Journalist Takeshi Kaiko covered the Vietnam War for the Asahi Shimbun, later fictionalizing his experiences in this novel about a Japanese journalist in Saigon and the Vietnamese jungle.

Into a Black Sun: Vietnam 1964-65, by Takeshi Kaiko.
224 pages

KODANSHA, Fiction.

Embedded with a U.S. Army company, the unnamed narrator leads the reader through the boredom and high drama of a war zone with philosophical objectivity and a wry sense of humor. After surviving a stint at the front he returns to Saigon, where he chases rumors between drinking sessions, attends writing groups, and enthusiastically explores the seedy underbelly of Saigon life. Tiring of this dissolute existence, he decides to rejoin the troops and follows them on a mission deep into enemy territory, where the novel reaches its climax.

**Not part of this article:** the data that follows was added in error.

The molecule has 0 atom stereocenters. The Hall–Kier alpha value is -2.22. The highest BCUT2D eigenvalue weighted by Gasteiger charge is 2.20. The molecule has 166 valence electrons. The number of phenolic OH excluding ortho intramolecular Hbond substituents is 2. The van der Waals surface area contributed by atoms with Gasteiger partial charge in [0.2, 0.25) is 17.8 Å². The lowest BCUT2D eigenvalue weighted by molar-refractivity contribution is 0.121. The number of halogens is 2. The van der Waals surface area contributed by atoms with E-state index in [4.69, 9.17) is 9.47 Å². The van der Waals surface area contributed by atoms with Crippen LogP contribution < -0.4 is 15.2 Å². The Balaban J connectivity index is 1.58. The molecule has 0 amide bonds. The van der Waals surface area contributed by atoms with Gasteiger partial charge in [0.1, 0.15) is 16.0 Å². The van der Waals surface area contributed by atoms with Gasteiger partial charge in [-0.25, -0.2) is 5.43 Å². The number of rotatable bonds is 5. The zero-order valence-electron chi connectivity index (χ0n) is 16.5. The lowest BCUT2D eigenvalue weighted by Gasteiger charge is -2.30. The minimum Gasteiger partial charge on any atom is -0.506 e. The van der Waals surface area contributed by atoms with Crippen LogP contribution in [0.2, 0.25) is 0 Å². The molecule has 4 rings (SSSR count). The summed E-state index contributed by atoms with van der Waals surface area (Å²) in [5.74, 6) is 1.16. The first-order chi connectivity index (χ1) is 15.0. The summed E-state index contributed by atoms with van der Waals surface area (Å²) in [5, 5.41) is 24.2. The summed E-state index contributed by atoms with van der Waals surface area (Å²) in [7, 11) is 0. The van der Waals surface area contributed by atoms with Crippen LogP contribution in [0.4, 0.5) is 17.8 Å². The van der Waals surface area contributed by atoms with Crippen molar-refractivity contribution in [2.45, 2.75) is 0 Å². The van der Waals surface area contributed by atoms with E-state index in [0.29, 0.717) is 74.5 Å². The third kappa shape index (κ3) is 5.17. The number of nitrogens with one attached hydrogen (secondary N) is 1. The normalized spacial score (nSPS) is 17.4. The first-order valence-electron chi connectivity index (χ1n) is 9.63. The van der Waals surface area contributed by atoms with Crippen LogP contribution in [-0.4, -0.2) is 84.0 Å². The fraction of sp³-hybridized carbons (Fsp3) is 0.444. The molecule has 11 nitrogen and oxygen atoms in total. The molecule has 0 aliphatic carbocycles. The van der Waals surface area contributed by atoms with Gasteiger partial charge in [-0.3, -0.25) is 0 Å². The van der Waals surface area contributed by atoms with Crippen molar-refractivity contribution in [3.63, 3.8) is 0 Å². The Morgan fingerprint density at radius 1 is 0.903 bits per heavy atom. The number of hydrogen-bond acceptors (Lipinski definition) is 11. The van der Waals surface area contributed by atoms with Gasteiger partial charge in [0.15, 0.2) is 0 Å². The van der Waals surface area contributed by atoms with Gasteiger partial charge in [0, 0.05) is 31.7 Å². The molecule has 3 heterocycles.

"Into a Black Sun" is an irresistible blend of narrative and inquiry, a moving exploration of how war desiccates humanity. Through discussions with other journalists, translators, civilians, soldiers and monks, all angles on the conflict, from personal to ideological, are presented with equal weight. There is palpable anger at both sides: at the U.S., for interfering in an Asian conflict, and at the Communists, for presenting corruption as ideology.

Kaiko draws direct parallels between his experiences in Osaka during World War II. He admits respect for the Vietnamese monks who self-immolate in protest of the war, and laments a lack of similar resolve in Japanese intellectuals. As an activist he protested Japan's support of U.S. policy in Southeast Asia, and this fiery and honest account won him the Mainichi Cultural Award.

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